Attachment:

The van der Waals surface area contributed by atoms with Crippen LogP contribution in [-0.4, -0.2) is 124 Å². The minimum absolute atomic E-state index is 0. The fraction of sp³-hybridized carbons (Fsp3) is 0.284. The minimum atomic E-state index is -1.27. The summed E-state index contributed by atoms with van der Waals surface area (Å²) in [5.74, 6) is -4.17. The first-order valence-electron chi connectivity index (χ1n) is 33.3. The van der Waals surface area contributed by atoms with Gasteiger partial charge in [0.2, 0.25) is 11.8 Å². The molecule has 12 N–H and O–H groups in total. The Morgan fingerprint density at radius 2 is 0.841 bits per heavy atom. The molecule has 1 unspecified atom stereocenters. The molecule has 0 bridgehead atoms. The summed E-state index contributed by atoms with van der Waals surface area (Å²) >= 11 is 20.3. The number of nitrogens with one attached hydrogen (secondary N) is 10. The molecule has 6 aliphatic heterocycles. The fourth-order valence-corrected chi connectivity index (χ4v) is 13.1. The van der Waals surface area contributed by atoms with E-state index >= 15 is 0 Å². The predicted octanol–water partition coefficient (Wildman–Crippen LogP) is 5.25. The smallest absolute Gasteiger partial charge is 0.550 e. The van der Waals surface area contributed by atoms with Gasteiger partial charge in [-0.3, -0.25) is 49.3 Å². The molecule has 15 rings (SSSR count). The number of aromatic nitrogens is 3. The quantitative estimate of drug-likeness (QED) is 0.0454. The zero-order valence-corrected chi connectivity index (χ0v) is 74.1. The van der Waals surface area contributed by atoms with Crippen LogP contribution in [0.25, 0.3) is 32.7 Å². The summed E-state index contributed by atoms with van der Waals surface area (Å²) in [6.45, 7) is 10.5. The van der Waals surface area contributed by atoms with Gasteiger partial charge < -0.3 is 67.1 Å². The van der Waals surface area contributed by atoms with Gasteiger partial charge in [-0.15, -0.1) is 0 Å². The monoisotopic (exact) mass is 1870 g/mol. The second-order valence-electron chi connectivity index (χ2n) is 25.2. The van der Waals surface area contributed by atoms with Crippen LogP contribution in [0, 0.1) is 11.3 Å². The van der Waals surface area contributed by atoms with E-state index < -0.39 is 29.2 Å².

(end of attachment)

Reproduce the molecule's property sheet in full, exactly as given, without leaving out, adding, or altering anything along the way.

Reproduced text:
The van der Waals surface area contributed by atoms with Crippen LogP contribution in [-0.4, -0.2) is 124 Å². The minimum absolute atomic E-state index is 0. The fraction of sp³-hybridized carbons (Fsp3) is 0.284. The minimum atomic E-state index is -1.27. The summed E-state index contributed by atoms with van der Waals surface area (Å²) in [5.74, 6) is -4.17. The first-order valence-electron chi connectivity index (χ1n) is 33.3. The van der Waals surface area contributed by atoms with Gasteiger partial charge in [0.2, 0.25) is 11.8 Å². The molecule has 12 N–H and O–H groups in total. The Morgan fingerprint density at radius 2 is 0.841 bits per heavy atom. The molecule has 1 unspecified atom stereocenters. The molecule has 0 bridgehead atoms. The summed E-state index contributed by atoms with van der Waals surface area (Å²) >= 11 is 20.3. The number of nitrogens with one attached hydrogen (secondary N) is 10. The molecule has 6 aliphatic heterocycles. The fourth-order valence-corrected chi connectivity index (χ4v) is 13.1. The van der Waals surface area contributed by atoms with E-state index >= 15 is 0 Å². The predicted octanol–water partition coefficient (Wildman–Crippen LogP) is 5.25. The smallest absolute Gasteiger partial charge is 0.550 e. The van der Waals surface area contributed by atoms with Gasteiger partial charge in [-0.3, -0.25) is 49.3 Å². The molecule has 15 rings (SSSR count). The number of aromatic nitrogens is 3. The quantitative estimate of drug-likeness (QED) is 0.0454. The zero-order valence-corrected chi connectivity index (χ0v) is 74.1. The van der Waals surface area contributed by atoms with Crippen LogP contribution in [0.25, 0.3) is 32.7 Å². The summed E-state index contributed by atoms with van der Waals surface area (Å²) in [6.45, 7) is 10.5. The van der Waals surface area contributed by atoms with Gasteiger partial charge < -0.3 is 67.1 Å². The van der Waals surface area contributed by atoms with Gasteiger partial charge in [-0.15, -0.1) is 0 Å². The monoisotopic (exact) mass is 1870 g/mol. The second-order valence-electron chi connectivity index (χ2n) is 25.2. The van der Waals surface area contributed by atoms with Crippen LogP contribution in [0, 0.1) is 11.3 Å². The van der Waals surface area contributed by atoms with E-state index < -0.39 is 29.2 Å².